Spain's population to fall
Madrid, March 11 : Spain faces a fall of around 10 percent in its population over the next 40 years, according to a forecast by the Spanish National Institute of Statistics (INE).
It is going to cause severe problems for the country's social security and pensions system, concluded the prediction into the behaviour of population carried out by the Department of Population Studies at the INE, reported Xinhua.
Several factors are behind this, said Sixto Muriel de la Riva, assistant-director of the department.
Firstly, economic factors have put a brake on immigration to the country, as work is no longer so readily available in the country.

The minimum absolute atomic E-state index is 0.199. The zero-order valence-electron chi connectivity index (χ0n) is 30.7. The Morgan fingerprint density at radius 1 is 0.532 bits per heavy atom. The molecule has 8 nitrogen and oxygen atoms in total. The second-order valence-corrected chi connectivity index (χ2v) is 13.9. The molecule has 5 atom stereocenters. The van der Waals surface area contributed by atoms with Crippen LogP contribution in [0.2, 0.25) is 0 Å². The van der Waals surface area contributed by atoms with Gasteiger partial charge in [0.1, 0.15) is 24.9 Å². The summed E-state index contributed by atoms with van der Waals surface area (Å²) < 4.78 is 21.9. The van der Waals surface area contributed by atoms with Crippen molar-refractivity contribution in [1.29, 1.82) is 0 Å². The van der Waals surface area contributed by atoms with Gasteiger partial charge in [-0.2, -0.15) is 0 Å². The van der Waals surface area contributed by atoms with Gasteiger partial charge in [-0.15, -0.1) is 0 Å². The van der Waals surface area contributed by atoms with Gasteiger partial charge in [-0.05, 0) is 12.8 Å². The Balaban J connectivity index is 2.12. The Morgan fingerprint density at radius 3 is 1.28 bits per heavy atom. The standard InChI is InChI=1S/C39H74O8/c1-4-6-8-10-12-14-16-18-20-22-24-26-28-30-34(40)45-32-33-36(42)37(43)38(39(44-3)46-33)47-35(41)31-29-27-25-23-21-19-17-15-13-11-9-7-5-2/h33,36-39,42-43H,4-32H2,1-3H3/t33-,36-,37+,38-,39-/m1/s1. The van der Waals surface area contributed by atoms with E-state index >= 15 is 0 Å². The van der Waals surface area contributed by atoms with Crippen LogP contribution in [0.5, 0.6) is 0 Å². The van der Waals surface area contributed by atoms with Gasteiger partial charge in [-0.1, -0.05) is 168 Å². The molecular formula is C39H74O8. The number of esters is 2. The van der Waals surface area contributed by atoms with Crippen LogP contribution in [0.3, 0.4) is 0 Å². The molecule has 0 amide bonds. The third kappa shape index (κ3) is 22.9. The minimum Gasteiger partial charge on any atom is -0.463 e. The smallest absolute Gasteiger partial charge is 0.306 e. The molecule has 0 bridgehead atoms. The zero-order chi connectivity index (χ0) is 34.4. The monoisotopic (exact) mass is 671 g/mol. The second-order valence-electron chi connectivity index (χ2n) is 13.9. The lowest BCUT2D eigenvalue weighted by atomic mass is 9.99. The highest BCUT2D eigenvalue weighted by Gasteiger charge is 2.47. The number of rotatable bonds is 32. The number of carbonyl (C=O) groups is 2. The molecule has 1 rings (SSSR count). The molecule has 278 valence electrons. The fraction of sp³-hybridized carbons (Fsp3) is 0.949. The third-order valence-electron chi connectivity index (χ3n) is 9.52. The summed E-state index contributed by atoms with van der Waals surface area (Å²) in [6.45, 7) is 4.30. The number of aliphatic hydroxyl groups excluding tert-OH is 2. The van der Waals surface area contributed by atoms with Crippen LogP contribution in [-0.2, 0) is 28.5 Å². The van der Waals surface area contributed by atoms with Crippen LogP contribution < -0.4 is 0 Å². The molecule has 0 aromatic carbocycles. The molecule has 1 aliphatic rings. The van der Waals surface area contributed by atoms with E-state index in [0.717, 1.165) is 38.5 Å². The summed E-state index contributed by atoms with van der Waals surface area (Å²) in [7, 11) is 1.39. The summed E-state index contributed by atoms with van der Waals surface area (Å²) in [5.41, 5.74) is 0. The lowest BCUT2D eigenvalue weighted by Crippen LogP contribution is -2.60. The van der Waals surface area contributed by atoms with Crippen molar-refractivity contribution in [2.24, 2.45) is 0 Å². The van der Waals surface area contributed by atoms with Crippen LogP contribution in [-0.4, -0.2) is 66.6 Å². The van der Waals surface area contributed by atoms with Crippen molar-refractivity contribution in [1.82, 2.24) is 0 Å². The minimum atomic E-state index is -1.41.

Factors such as falling birthrates and an aging population also have a massive bearing on the future fall in the current population of just over 47 million.
Regarding the birthrate, Spain is now seeing the consequences of the last economic crisis it went through in late 1980s and 1990s, which forced couples to reduce the number of children they had. It means now there are fewer women of childbearing age in Spain and "and consequently fewer children".
Muriel de la Riva also said: "There is a greater number of old people at the top of the pyramid and so even though we have longer life expectancy, there are more deaths."
"The level of dependence: which is the difference between the 'inactive' population, those who are not at an age to work because they are too old or too young, and the population that can work, will rise from current levels from 50 percent to around 100 percent in 40 years," said Muriel de la Riva.
"That means that for every person who can't work now, we have two people of working age and in 40 years we will have a relation one to one," the assistant-director told Xinhua.